The labor camps and prisons of Stalin’s Russia most likely produced thousands of anonymous saints, men and women who bore terrible hardship and persecution, forgotten by history.
There is one man, however, who is not unknown. He survived 23 years in some of the worst camps and prisons of that nightmarish period. Even more remarkably, he was an American who freely chose to enter the Soviet Union so as to minister as a priest to whomever he found. His name is Jesuit Father Walter Ciszek, and it is my fervent hope that he will one day be raised to the altar.
He wrote two books, both available from Ignatius Press. “With God in Russia” tells his remarkable story in a modest and straightforward manner. The second, “He Leadeth Me,” is a meditation on the spiritual fruits of his arduous experience. It is a masterpiece.
Father Ciszek came to mind this week when I was reflecting on the Oct. 30 Gospel reading from Matthew. In it Jesus warns his disciples not to follow the example of the Pharisees: “They love places of honor at banquets, seats of honor in synagogues.” Instead, “the greatest among you must be your servant. Whoever exalts himself will be humbled; but whoever humbles himself will be exalted.”
This is the scriptural justification for the greatest papal title, “Servant of the Servants of God.” How much the Church hungers for this kind of humility, and how often its desire is thwarted by the pharisaical desires that lurk in all our breasts.
Father Ciszek has an eye-opening meditation on this topic. When he was first arrested, he thought the other prisoners, if not his captors, would respect him more knowing he was a priest. In fact, the opposite occurred, with even the prisoners treating him with contempt.
“I was stunned at the depth of feeling and prejudice against the Church that came spilling out,” he wrote. In his Polish-American upbringing, he was used to a priest being “treated as someone special.” In the prison “I was at a loss to understand it and furious at the added injustice of this stupid, blind prejudice.”
In frustration, he turned to God in prayer for consolation, but Father Ciszek writes that the “consolation” he received was the awareness that “I was feeling sorry for myself.”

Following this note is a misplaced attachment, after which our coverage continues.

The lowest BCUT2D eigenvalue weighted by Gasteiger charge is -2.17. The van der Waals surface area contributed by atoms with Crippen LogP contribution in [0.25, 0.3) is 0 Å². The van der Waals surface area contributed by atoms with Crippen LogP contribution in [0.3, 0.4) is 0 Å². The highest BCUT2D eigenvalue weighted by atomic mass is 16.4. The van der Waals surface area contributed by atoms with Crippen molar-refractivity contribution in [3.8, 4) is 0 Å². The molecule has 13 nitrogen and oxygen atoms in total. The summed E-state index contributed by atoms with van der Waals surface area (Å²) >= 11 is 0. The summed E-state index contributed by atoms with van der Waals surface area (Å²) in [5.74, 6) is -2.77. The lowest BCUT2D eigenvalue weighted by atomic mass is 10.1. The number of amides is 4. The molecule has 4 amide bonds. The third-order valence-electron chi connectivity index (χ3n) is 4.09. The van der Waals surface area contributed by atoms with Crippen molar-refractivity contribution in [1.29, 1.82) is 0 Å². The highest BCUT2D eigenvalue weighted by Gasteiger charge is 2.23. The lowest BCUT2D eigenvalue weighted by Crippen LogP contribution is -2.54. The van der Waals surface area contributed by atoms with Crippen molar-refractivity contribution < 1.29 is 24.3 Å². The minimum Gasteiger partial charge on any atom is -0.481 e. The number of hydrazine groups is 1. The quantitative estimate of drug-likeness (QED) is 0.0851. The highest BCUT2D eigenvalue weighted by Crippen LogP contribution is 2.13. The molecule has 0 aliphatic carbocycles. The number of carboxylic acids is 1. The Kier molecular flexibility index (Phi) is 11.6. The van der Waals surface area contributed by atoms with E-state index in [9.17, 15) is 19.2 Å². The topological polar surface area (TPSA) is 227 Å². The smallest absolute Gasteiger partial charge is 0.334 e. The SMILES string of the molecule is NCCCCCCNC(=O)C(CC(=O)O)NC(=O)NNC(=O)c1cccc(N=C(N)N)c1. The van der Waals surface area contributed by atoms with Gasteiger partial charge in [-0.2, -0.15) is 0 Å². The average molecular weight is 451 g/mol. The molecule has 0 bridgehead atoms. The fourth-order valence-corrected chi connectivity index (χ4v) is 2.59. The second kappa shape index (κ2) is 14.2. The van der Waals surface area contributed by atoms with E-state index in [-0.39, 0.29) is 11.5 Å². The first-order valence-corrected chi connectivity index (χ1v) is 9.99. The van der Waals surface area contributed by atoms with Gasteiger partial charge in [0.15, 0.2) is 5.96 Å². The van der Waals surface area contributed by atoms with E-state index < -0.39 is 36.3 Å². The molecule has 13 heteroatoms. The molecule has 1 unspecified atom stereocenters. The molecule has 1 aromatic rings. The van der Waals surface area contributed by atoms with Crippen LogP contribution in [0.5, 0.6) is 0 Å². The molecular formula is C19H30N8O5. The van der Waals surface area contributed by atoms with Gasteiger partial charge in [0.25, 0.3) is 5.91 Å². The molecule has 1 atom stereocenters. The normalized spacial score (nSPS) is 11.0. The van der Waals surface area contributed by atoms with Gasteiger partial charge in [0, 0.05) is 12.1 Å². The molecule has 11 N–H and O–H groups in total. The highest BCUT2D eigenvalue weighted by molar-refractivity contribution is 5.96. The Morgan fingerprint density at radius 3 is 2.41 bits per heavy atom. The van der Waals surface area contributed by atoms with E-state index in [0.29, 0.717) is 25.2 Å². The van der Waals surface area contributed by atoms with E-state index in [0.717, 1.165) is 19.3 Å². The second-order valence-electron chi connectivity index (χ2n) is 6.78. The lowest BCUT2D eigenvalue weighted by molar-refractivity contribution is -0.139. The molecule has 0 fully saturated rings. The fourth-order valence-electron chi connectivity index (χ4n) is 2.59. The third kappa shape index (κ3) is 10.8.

“As for the humiliation I felt because I did not get the proper respect as a priest of God, was ‘the servant greater than the master’? Our Lord had said to his disciples, ‘If they despised me, they will despise you.’ I had been taught from my youth to respect a priest because he represented God among men. But as a priest I had also come to expect this respect (and even some adulation) from others. How then did I truly think I was following in the footsteps of the Master? ... Should I not rejoice that I had been allowed to imitate him more closely?”
In many parts of the world, this is a difficult time to be a Catholic, and even more so to be a priest. A seminarian I know was set upon by protesters during World Youth Day, knocked to the ground and spat upon. But there are so many other humbling incidents in this time of scandal and controversy. Every priest knows the looks of distrust, knows also how vulnerable he is in the present climate.
There is something humbling in this, and perhaps for bishop, priest and laity, this message is the one God wants us to hear. Indeed, what is striking in some recent controversies between priest and bishop, or priest and religious superior, is the lack of humility that seems to accompany ideological righteousness.
As laity too, our challenge may be to eschew the outrage of the victim for the humility of the sinner. It is counterintuitive, I know, but so is the idea of a crucified God.
Greg Erlandson is OSV president and publisher.